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Items: 10

1.

Focal dermal hypoplasia

Focal dermal hypoplasia is a multisystem disorder characterized primarily by involvement of the skin, skeletal system, eyes, and face. Skin manifestations present at birth include atrophic and hypoplastic areas of skin; cutis aplasia; fat nodules in the dermis manifesting as soft, yellow-pink cutaneous nodules; and pigmentary changes. Verrucoid papillomas of the skin and mucous membranes may appear later. The nails can be ridged, dysplastic, or hypoplastic; hair can be sparse or absent. Limb malformations include oligo-/syndactyly and split hand/foot. Developmental abnormalities of the eye can include anophthalmia/microphthalmia, iris and chorioretinal coloboma, and lacrimal duct abnormalities. Craniofacial findings can include facial asymmetry, notched alae nasi, cleft lip and palate, and pointed chin. Occasional findings include dental anomalies, abdominal wall defects, diaphragmatic hernia, and renal anomalies. Psychomotor development is usually normal; some individuals have cognitive impairment. [from GeneReviews]

MedGen UID:
42055
Concept ID:
C0016395
Disease or Syndrome
2.

Adams-Oliver syndrome 5

Adams-Oliver syndrome (AOS) is characterized by aplasia cutis congenita (ACC) of the scalp and terminal transverse limb defects (TTLD). ACC lesions usually occur in the midline of the parietal or occipital regions, but can also occur on the abdomen or limbs. At birth, an ACC lesion may already have the appearance of a healed scar. ACC lesions less than 5 cm often involve only the skin and almost always heal over a period of months; larger lesions are more likely to involve the skull and possibly the dura, and are at greater risk for complications, which can include infection, hemorrhage, or thrombosis, and can result in death. The limb defects range from mild (unilateral or bilateral short distal phalanges) to severe (complete absence of all toes or fingers, feet or hands, or more, often resembling an amputation). The lower extremities are almost always more severely affected than the upper extremities. Additional major features frequently include cardiovascular malformations/dysfunction (23%), brain anomalies, and less frequently renal, liver, and eye anomalies. [from GeneReviews]

MedGen UID:
863407
Concept ID:
C4014970
Disease or Syndrome
3.

Fuhrmann syndrome

This syndrome has main characteristics of bowing of the femora, aplasia or hypoplasia of the fibulae and poly, oligo and syndactyly. It has been reported in 11 patients. Most of the patients also had a hypoplastic pelvis and hypoplasia of the fingers and fingernails. Some had congenital dislocation of the hip, absence or fusion of tarsal bones, absence of various metatarsals and hypoplasia and aplasia of the toes. The syndrome is caused by a partial loss of WNT7A function (gene mapped to 3p25). [from SNOMEDCT_US]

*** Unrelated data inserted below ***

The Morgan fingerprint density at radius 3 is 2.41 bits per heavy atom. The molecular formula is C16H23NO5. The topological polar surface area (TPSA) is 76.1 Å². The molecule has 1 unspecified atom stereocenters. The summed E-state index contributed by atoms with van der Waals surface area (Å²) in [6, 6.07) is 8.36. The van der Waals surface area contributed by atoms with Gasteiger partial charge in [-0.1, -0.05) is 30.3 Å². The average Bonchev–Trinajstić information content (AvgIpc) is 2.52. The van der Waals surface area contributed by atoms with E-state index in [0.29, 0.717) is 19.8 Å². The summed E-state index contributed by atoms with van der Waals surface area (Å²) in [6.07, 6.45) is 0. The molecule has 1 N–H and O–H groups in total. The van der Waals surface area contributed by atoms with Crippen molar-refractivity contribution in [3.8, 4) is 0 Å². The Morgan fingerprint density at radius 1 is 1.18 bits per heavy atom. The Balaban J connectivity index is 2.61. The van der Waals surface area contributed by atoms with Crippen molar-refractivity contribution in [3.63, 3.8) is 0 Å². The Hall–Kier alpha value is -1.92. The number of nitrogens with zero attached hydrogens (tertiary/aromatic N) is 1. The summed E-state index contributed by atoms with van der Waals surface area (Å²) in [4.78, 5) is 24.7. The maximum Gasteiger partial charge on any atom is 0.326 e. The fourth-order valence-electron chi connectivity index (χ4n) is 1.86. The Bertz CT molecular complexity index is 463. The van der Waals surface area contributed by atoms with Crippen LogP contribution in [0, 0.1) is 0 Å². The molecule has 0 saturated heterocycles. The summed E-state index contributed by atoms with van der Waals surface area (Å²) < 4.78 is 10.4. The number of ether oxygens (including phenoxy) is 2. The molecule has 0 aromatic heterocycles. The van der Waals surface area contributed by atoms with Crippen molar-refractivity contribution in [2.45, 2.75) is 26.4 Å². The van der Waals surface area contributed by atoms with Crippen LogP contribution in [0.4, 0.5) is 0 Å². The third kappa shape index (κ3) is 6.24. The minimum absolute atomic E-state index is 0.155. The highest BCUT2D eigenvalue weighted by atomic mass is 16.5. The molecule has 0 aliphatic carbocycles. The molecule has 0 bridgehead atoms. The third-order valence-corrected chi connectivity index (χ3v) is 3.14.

MedGen UID:
346429
Concept ID:
C1856728
Disease or Syndrome
4.

Autosomal dominant deafness - onychodystrophy syndrome

The DDOD syndrome is characterized by autosomal dominant inheritance of congenital deafness and onychodystrophy. Conical, hypoplastic teeth is also a feature (Robinson et al., 1962). See also DOOR syndrome (220500), an autosomal recessive disorder, which includes congenital deafness, onychodystrophy, osteodystrophy, and mental retardation. [from OMIM]

MedGen UID:
382676
Concept ID:
C2675730
Disease or Syndrome
5.

Keipert syndrome

Keipert syndrome (KPTS) is characterized by craniofacial and digital abnormalities and variable learning difficulties. The distinctive facial appearance includes broad forehead, hypertelorism, prominent nose, wide mouth, and prominent upper lip with cupid bow configuration. Digital anomalies are also distinctive, with widening of all distal phalanges, particularly of the thumbs and great toes (Amor et al., 2019). [from OMIM]

MedGen UID:
338088
Concept ID:
C1850627
Disease or Syndrome
6.

Ulna hypoplasia-intellectual disability syndrome

Ulna hypoplasia - intellectual deficit is a very rare syndrome characterized by mesomelic shortness of the forearms, bilateral clubfeet, aplasia or hypoplasia of all nails and severe psychomotor retardation. [from ORDO]

MedGen UID:
341275
Concept ID:
C1848650
Disease or Syndrome
7.

Zimmermann-laband syndrome 3

Zimmermann-Laband syndrome-3 (ZLS3) is characterized by developmental delay, intellectual disability, coarse face, gingival hyperplasia, and nail hypoplasia/aplasia (Bauer et al., 2019). For a general phenotypic description and a discussion of genetic heterogeneity of Zimmermann-Laband syndrome, see ZLS1 (135500). [from OMIM]

MedGen UID:
1684740
Concept ID:
C5231447
Disease or Syndrome
8.

Ectodermal dysplasia 5, hair/nail type

Some ectodermal dysplasias are here classified as congenital disorders characterized by abnormal development in 2 or more ectodermal structures (hair, nails, teeth, and sweat glands) without other systemic findings. Ectodermal dysplasia of the hair/nail type is a rare congenital condition characterized by hypotrichosis and nail dystrophy without nonectodermal or other ectodermal manifestations. [from OMIM]

MedGen UID:
767022
Concept ID:
C3554108
Disease or Syndrome
9.

Nonsyndromic congenital nail disorder 9

Although nails appear normal at birth, dystrophic changes develop within the first decade of life, resulting in onycholysis of fingernails and anonychia of toenails (summary by Rafiq et al., 2004). This disorder is referred to here as nonsyndromic congenital nail disorder-9 (NDNC9). For a list of other nonsyndromic congenital nail disorders and a discussion of genetic heterogeneity, see NDNC1 (161050). [from OMIM]

MedGen UID:
481577
Concept ID:
C3279947
Disease or Syndrome
10.

Absent toenail

Congenital absence of the toenail. [from HPO]

MedGen UID:
336719
Concept ID:
C1844555
Congenital Abnormality; Finding
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